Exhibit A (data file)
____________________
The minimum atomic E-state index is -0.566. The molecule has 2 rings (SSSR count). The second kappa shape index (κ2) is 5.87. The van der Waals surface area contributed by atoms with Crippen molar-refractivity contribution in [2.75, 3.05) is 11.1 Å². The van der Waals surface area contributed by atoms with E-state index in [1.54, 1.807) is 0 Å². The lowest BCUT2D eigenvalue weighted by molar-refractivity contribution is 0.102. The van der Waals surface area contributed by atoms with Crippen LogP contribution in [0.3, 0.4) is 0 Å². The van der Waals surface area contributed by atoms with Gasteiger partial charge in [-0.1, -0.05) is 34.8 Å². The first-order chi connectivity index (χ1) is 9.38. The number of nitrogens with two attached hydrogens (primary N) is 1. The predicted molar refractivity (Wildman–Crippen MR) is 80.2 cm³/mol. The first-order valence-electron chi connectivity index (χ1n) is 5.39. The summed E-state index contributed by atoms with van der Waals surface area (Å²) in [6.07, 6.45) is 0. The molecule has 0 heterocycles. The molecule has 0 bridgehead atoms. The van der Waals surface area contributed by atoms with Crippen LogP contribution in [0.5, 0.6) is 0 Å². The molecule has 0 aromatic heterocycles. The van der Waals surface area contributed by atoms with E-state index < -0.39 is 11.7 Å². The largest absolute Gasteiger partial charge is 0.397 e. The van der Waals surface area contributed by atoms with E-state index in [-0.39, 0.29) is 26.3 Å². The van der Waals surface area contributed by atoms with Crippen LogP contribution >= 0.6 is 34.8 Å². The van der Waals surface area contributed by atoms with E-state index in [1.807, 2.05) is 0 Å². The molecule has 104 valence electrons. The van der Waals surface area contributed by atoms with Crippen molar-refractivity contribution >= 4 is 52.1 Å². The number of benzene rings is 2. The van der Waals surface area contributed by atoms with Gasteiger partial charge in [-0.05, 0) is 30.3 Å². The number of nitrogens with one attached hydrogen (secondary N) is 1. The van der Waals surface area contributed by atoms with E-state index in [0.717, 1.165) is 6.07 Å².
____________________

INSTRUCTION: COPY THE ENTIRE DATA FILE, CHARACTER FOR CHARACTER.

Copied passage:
The minimum atomic E-state index is -0.566. The molecule has 2 rings (SSSR count). The second kappa shape index (κ2) is 5.87. The van der Waals surface area contributed by atoms with Crippen molar-refractivity contribution in [2.75, 3.05) is 11.1 Å². The van der Waals surface area contributed by atoms with E-state index in [1.54, 1.807) is 0 Å². The lowest BCUT2D eigenvalue weighted by molar-refractivity contribution is 0.102. The van der Waals surface area contributed by atoms with Crippen LogP contribution in [0.3, 0.4) is 0 Å². The van der Waals surface area contributed by atoms with Gasteiger partial charge in [-0.1, -0.05) is 34.8 Å². The first-order chi connectivity index (χ1) is 9.38. The number of nitrogens with two attached hydrogens (primary N) is 1. The predicted molar refractivity (Wildman–Crippen MR) is 80.2 cm³/mol. The first-order valence-electron chi connectivity index (χ1n) is 5.39. The summed E-state index contributed by atoms with van der Waals surface area (Å²) in [6.07, 6.45) is 0. The molecule has 0 heterocycles. The molecule has 0 bridgehead atoms. The van der Waals surface area contributed by atoms with Crippen LogP contribution in [0.5, 0.6) is 0 Å². The molecule has 0 aromatic heterocycles. The van der Waals surface area contributed by atoms with E-state index < -0.39 is 11.7 Å². The largest absolute Gasteiger partial charge is 0.397 e. The van der Waals surface area contributed by atoms with E-state index in [-0.39, 0.29) is 26.3 Å². The van der Waals surface area contributed by atoms with Crippen LogP contribution >= 0.6 is 34.8 Å². The van der Waals surface area contributed by atoms with E-state index in [1.807, 2.05) is 0 Å². The molecule has 104 valence electrons. The van der Waals surface area contributed by atoms with Crippen molar-refractivity contribution >= 4 is 52.1 Å². The number of benzene rings is 2. The van der Waals surface area contributed by atoms with Gasteiger partial charge in [-0.05, 0) is 30.3 Å². The number of nitrogens with one attached hydrogen (secondary N) is 1. The van der Waals surface area contributed by atoms with E-state index in [0.717, 1.165) is 6.07 Å².